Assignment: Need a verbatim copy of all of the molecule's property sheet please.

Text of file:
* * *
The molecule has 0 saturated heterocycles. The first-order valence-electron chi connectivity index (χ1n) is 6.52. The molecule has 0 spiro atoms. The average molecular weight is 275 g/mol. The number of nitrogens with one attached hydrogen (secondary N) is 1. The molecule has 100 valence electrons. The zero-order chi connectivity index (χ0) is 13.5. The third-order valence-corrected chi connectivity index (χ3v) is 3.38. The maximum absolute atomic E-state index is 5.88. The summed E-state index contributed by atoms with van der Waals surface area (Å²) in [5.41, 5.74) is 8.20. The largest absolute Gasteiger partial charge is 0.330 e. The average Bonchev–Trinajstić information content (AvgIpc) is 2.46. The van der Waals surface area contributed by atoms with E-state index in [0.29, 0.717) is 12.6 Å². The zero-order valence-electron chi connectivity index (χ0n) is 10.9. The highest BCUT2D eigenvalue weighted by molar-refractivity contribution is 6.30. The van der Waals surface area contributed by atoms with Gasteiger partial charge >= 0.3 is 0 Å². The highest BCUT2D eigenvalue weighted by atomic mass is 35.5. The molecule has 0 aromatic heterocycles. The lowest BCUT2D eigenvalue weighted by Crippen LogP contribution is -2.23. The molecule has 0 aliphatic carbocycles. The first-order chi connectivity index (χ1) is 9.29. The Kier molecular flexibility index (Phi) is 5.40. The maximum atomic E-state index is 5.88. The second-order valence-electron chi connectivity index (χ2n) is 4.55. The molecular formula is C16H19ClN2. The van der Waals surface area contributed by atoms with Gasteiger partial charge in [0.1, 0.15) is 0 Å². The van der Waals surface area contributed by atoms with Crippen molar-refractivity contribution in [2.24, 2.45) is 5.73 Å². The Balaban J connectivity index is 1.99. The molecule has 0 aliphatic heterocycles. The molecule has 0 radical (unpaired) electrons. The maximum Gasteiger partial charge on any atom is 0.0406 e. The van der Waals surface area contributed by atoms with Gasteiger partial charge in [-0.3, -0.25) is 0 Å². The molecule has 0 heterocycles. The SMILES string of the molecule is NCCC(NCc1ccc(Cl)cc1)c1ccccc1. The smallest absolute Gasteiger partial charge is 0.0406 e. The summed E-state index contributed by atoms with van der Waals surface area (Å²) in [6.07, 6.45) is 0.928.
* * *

The molecule has 0 saturated heterocycles. The first-order valence-electron chi connectivity index (χ1n) is 6.52. The molecule has 0 spiro atoms. The average molecular weight is 275 g/mol. The number of nitrogens with one attached hydrogen (secondary N) is 1. The molecule has 100 valence electrons. The zero-order chi connectivity index (χ0) is 13.5. The third-order valence-corrected chi connectivity index (χ3v) is 3.38. The maximum absolute atomic E-state index is 5.88. The summed E-state index contributed by atoms with van der Waals surface area (Å²) in [5.41, 5.74) is 8.20. The largest absolute Gasteiger partial charge is 0.330 e. The average Bonchev–Trinajstić information content (AvgIpc) is 2.46. The van der Waals surface area contributed by atoms with E-state index in [0.29, 0.717) is 12.6 Å². The zero-order valence-electron chi connectivity index (χ0n) is 10.9. The highest BCUT2D eigenvalue weighted by molar-refractivity contribution is 6.30. The van der Waals surface area contributed by atoms with Gasteiger partial charge >= 0.3 is 0 Å². The highest BCUT2D eigenvalue weighted by atomic mass is 35.5. The molecule has 0 aromatic heterocycles. The lowest BCUT2D eigenvalue weighted by Crippen LogP contribution is -2.23. The molecule has 0 aliphatic carbocycles. The first-order chi connectivity index (χ1) is 9.29. The Kier molecular flexibility index (Phi) is 5.40. The maximum atomic E-state index is 5.88. The second-order valence-electron chi connectivity index (χ2n) is 4.55. The molecular formula is C16H19ClN2. The van der Waals surface area contributed by atoms with Gasteiger partial charge in [0.1, 0.15) is 0 Å². The van der Waals surface area contributed by atoms with Crippen molar-refractivity contribution in [2.24, 2.45) is 5.73 Å². The Balaban J connectivity index is 1.99. The molecule has 0 aliphatic heterocycles. The molecule has 0 radical (unpaired) electrons. The maximum Gasteiger partial charge on any atom is 0.0406 e. The van der Waals surface area contributed by atoms with Gasteiger partial charge in [-0.3, -0.25) is 0 Å². The molecule has 0 heterocycles. The SMILES string of the molecule is NCCC(NCc1ccc(Cl)cc1)c1ccccc1. The smallest absolute Gasteiger partial charge is 0.0406 e. The summed E-state index contributed by atoms with van der Waals surface area (Å²) in [6.07, 6.45) is 0.928.